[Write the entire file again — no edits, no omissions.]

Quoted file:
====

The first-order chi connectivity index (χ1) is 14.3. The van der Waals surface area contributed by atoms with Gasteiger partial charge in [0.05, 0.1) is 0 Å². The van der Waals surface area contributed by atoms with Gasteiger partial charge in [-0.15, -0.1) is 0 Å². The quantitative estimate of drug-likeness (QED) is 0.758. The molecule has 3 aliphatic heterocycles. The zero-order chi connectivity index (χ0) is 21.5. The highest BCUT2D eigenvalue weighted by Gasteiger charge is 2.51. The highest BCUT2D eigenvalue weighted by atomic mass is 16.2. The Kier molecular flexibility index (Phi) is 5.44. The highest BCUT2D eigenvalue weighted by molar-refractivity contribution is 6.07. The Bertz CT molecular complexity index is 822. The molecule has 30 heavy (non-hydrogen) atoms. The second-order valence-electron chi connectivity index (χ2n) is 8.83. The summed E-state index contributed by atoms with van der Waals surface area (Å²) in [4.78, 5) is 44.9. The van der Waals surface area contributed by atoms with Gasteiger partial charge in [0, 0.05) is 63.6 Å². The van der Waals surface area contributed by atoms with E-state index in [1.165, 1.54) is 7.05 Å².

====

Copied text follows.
The first-order chi connectivity index (χ1) is 14.3. The van der Waals surface area contributed by atoms with Gasteiger partial charge in [0.05, 0.1) is 0 Å². The van der Waals surface area contributed by atoms with Gasteiger partial charge in [-0.15, -0.1) is 0 Å². The quantitative estimate of drug-likeness (QED) is 0.758. The molecule has 3 aliphatic heterocycles. The zero-order chi connectivity index (χ0) is 21.5. The highest BCUT2D eigenvalue weighted by Gasteiger charge is 2.51. The highest BCUT2D eigenvalue weighted by atomic mass is 16.2. The Kier molecular flexibility index (Phi) is 5.44. The highest BCUT2D eigenvalue weighted by molar-refractivity contribution is 6.07. The Bertz CT molecular complexity index is 822. The molecule has 30 heavy (non-hydrogen) atoms. The second-order valence-electron chi connectivity index (χ2n) is 8.83. The summed E-state index contributed by atoms with van der Waals surface area (Å²) in [4.78, 5) is 44.9. The van der Waals surface area contributed by atoms with Gasteiger partial charge in [0, 0.05) is 63.6 Å². The van der Waals surface area contributed by atoms with E-state index in [1.165, 1.54) is 7.05 Å².